As pengovsky writes this, Jean-Claude Juncker (yes, he of selfie-with-a-convict fame) concluded his meeting with Violeta Bulc, Slovenia’s second entry for the post of the European Commissioner later today. Thus a sordid saga of backstabbing, ruthless power-play, misoginy and blatant incompetence continues, reportedly with Bulc being nominated for the transport portfolio.
JCJ with Frau Komisaar vol. 1 and vol. 2 (photo credit: @NatashaBertraud)
Pengovsky sadly didn’t have the time to cover the first instalment of this particular tour-de-clustefuck as he was too busy covering Ljubljana local elections for The Firm™ and has yet to write it up for this blog as well (Janković won, in case you didn’t know). But you all know the final outcome: Alenka Bratušek, Slovenian former MP in the end withdrew her nomination after a humiliating 113-12 vote rejecting her appointment as Commission VP for Energy Union.
Now, what happened to Bratušek was about as brutal as can get and in all honesty her being singled out as the lone reject of the Juncker Commission is unfair at very least. From the moment the former prime minister was appointed as one of three possible nominees from Slovenia a chain of events was set in motion that – combined with her (admittedly) very much lacking performance during the committee hearing – could only end in a disaster.
You see, the main sticking point of Bratušek nomination in Slovenia (as presented by her political rivals and happily carried by numerous newsmedia) was not her lack of expertise, but rather the fashion in which she was nominated, her supposed singing of communist songs at an event last year and her potential paycheck (the latter two being typically Slovenian issues). The fact that she knew about as much about the emerging Energy Union as the next guy came a distant fourth.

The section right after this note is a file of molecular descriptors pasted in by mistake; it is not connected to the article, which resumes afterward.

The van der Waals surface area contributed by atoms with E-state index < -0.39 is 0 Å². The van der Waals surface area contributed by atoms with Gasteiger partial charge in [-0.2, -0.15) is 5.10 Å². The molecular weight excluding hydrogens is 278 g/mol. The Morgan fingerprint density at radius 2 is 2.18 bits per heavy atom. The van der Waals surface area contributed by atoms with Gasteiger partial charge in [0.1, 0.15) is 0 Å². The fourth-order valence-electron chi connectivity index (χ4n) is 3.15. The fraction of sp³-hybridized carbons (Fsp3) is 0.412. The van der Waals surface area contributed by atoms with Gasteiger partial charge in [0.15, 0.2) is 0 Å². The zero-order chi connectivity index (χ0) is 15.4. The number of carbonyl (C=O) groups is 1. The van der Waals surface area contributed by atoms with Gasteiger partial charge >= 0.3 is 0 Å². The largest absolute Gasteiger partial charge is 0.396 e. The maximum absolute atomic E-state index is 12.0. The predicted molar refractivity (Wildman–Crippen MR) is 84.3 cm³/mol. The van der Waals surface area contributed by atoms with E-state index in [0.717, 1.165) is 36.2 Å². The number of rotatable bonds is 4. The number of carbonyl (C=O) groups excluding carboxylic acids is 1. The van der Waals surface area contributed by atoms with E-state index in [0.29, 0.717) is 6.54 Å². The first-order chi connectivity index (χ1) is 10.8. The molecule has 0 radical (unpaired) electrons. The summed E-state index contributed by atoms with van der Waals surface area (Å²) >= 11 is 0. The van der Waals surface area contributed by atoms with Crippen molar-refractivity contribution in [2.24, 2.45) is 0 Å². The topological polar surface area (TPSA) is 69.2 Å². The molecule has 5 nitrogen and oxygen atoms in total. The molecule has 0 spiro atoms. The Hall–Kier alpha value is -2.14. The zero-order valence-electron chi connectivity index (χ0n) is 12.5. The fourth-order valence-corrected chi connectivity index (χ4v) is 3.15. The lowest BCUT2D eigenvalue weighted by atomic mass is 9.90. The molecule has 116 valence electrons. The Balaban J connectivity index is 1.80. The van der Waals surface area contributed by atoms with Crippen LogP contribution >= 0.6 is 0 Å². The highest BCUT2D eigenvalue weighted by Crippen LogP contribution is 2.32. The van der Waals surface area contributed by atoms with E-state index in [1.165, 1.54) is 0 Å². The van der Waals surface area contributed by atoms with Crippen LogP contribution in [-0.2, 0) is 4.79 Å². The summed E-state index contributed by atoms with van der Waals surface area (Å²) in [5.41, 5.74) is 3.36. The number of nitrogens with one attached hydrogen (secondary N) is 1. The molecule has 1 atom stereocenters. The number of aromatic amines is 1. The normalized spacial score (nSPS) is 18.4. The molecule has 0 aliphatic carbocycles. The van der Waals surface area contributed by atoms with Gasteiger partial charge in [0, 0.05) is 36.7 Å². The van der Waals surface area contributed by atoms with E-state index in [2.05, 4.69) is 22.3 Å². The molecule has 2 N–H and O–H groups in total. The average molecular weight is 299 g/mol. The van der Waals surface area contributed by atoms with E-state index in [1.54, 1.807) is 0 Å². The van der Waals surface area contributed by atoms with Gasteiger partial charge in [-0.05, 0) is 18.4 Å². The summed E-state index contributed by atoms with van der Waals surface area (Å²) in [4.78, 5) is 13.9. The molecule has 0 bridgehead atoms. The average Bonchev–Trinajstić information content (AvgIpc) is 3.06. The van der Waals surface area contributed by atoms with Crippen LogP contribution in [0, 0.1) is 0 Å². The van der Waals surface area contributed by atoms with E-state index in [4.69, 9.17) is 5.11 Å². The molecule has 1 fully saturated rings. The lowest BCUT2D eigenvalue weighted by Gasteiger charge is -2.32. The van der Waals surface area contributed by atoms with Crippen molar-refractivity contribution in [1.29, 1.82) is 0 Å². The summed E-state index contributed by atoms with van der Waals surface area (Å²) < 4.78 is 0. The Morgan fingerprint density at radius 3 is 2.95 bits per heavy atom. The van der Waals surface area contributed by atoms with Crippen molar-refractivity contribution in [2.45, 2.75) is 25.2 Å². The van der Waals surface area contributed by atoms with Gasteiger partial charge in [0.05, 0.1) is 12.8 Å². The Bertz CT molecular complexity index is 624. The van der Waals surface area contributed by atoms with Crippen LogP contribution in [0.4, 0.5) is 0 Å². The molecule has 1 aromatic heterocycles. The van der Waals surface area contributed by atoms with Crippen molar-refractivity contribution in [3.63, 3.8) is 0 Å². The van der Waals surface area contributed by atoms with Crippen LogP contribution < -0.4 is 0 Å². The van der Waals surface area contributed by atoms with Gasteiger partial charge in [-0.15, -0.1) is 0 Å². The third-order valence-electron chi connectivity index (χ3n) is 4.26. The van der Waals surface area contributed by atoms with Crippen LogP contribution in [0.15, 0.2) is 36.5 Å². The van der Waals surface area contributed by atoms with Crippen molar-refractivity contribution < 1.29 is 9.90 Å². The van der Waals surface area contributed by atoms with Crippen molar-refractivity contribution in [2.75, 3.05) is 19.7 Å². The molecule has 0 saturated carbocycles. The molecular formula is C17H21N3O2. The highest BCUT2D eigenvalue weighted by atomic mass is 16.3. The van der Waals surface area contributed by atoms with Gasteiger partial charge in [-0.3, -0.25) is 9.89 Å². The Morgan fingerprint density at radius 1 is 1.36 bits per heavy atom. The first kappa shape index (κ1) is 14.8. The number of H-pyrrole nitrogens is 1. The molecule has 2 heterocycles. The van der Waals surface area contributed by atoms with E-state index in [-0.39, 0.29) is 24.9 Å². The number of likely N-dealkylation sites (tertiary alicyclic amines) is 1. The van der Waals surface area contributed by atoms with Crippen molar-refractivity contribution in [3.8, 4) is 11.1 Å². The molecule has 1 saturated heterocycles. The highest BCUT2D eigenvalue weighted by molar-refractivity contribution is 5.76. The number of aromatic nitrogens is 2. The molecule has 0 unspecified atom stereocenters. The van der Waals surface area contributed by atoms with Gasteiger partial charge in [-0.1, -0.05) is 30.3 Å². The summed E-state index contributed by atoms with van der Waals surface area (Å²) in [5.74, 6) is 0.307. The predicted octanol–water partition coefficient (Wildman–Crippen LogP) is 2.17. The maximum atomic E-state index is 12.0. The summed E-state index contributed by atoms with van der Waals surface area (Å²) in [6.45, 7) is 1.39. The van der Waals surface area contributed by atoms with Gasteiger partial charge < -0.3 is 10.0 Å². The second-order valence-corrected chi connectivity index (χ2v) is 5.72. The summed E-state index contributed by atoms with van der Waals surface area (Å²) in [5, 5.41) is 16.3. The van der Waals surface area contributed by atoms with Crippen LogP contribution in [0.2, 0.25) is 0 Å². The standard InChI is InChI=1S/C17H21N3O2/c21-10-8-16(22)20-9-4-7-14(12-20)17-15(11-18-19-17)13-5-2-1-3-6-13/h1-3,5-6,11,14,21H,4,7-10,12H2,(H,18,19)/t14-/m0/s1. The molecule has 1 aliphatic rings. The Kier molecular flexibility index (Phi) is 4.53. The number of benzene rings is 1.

While some criticism was well deserved, Bratušek was subject to daily, no, hourly abuse that was blatantly misoginous in nature and was not unlike all the shit thrown at her during her year-long reign as this country’s PM, from the length and pattern of her skirt, colour of her shoes, the dress she wore when she met the pope to rampant speculation whom was she sleeping with to get where she was. And yes, at one point Jucker was mentioned as her bed-trophy. Despicable doesn’t even being to cover what Bratušek was subjected to. Thus the character assassination that commenced immediately after Juncker picked her from the list containing Tanja Fajon (Slovenian MEP for S&D) and Karl Erjavec (foreign minister and leader of the pensioners’ party DeSUS).
Adding to that was the anti-graft commission (KPK) which took issue with her (self-)nomination process and the fact that Bratušek handled that part of the equation pretty badly, giving the appearance that he was avoiding a quick closure of the case by first waiting until the last possible day to pick up the registered mail, then letting her attorney deal with it and in the end even picking a new attorney. Pengovsky is still dumbfounded as to why she didn’t tackle the issue head-on, especially as the KPK found her actions amounted only to a conflict of interest and not a full-blown corruption (while we’re on the issue: in formulating the case against Bratušek, KPK created an infinite loop and more or less emasculated itself. More on that soon)